Rangers: How Manager Jeff Banister Can Change History


Texas Rangers manager Jeff Banister can change the course of history with a regular season-ending win against Los Angeles for AL West title.

At this point, it seems like weeks ago that the Texas Rangers clinched that American League Wild Card playoff spot against the Los Angeles Angels last Thursday night. That accomplishment was supposed to be followed up with a victory – just one – over the remaining three games to clinch the AL West division championship.

Well, Rangers fans are still waiting.

Saturday’s historic collapse in the 9th inning against a division rival that’s still desperate for a miracle to extend their season was certainly a letdown. This has created more than just a late, ill-timed two game losing streak against an Angels club that should already be making vacation plans for the winter.

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Instead, the division is still up for grabs on the final day of the 2015 baseball schedule.

Further, there’s now a formula for this club to develop a major complex about itself.

This is precisely what first-year manager Jeff Banister must avoid. This job, alone, may be his biggest challenge of the season, and that’s saying a whole lot.

Bannister has to disallow his club from falling into any kind of slump, and I mean a mental slump.

The reality is that Sunday’s loss was not Game 6 of the 2011 World Series, even if former St. Luis Cardinals annoyance David Freese is among the current Angels that are bedeviling the Rangers.

Sunday’s loss was merely game No.161, which obviously means there’s still one more game to play. It’s critical that Bannister is able to get inside the mind of his club and make one thing clear, something that former manager Ron Washington was apparently never able to do:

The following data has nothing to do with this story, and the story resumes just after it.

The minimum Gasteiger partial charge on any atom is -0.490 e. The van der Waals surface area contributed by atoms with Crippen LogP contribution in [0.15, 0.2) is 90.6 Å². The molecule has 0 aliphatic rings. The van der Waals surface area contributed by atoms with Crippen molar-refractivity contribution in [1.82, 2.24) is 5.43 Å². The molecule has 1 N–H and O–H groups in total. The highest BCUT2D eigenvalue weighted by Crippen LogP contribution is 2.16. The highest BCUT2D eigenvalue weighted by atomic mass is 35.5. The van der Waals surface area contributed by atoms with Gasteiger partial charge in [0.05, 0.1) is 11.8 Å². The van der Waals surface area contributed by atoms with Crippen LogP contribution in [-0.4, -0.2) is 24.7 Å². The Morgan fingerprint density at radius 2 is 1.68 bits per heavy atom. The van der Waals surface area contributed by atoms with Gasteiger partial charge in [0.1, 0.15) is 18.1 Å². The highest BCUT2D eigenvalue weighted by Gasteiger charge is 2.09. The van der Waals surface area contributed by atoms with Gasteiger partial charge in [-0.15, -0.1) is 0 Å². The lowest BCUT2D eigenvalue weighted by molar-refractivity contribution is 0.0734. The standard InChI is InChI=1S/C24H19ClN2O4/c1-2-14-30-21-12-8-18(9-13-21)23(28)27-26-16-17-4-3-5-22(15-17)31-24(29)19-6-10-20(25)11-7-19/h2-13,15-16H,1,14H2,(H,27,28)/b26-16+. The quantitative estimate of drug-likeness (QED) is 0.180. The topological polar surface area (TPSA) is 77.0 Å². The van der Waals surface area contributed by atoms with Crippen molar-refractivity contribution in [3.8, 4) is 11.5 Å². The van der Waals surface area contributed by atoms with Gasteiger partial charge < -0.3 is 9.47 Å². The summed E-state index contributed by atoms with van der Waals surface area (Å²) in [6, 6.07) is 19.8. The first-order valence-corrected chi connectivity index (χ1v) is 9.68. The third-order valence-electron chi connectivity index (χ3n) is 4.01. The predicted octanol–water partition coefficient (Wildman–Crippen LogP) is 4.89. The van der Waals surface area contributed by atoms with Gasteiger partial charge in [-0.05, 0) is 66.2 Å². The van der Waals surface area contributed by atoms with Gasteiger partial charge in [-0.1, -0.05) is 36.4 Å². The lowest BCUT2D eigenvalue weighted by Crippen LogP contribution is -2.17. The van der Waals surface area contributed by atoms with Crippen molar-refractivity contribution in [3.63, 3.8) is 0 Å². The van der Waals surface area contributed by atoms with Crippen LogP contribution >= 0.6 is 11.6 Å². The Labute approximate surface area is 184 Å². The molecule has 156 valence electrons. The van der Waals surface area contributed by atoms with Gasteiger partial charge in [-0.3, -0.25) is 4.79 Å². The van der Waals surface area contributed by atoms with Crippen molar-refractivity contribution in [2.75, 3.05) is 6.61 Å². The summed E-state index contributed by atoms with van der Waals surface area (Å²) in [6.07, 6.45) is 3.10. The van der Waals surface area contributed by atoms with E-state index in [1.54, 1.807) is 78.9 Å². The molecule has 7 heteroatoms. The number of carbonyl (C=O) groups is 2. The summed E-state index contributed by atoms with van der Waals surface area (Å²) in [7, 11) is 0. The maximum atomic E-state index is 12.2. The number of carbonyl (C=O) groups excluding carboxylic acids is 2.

The Rangers – not the Angels – are in control.

While it’s true that the Rangers don’t even have to win on Sunday to take the division, Texas really needs a victory against Los Angeles to immediately exorcise demons of the past that probably still linger in the minds of those few players that still remain with the Rangers some four seasons after the ’11 World Series collapse.

If nothing else, the Rangers need this win for a fan base that has never completely bought in to baseball in the Dallas-Ft.Worth Metroplex. Yes, fans have shown up, made noise, painted their faces and brought the homemade signs to raise when the stakes were at their highest.

The problem is that Rangers fans have never been fully rewarded for following this team while certainly welcoming the idea that this ball club can join the Dallas Cowboys, Dallas Stars and the Dallas Mavericks on the world championship stage.

That can begin to change as early as Sunday.

A win against the hanging-by-a-thread Angels earns Texas a true playoff series as opposed to a meager one-game ‘play-in’ to determine which of two teams gets to advance to an American League Division Series.

Yes, a Wild Card berth can work, the Rangers already having earned that.

But the true prize, at least for right now, is advancing deeper than a silly one-game trial that can completely end what has turned out to be a historic season in just a few hours.

Prior to today’s Angels win, teams had lost 1,761 CONSECUTIVE games when trailing by four runs in the 9th on the road.

Bannister has no interest in the 95-loss season of a year ago. He doesn’t think about the abbreviated one-game postseason runs in 2012 and 2013. The first-year skipper certainly can’t occupy himself with those World Series defeats of 2010 and 2011.

Saturday’s loss borders on a complete fluke, as pointed out immediately following the game by Dallas Morning News columnist Tim Cowlishaw, courtesy of MLB.com.

The reality is that Texas is better than Los Angeles, a fact proven by the Rangers’ ticket already pocketed for this year’s postseason.

Bannister simply needs to guide his club to a win on Sunday. What happens thereafter is completely irrelevant, at least for now.

Rangers fans want to know that this Rangers organization can finish and take what’s been placed before them, especially when either an out or as little as a strike is all that’s needed to become a champion.

If Bannister can accomplish this task, he’ll have already rewritten Texas Rangers history and made it his own.

Next: Rangers Final Shot To Clinch AL West

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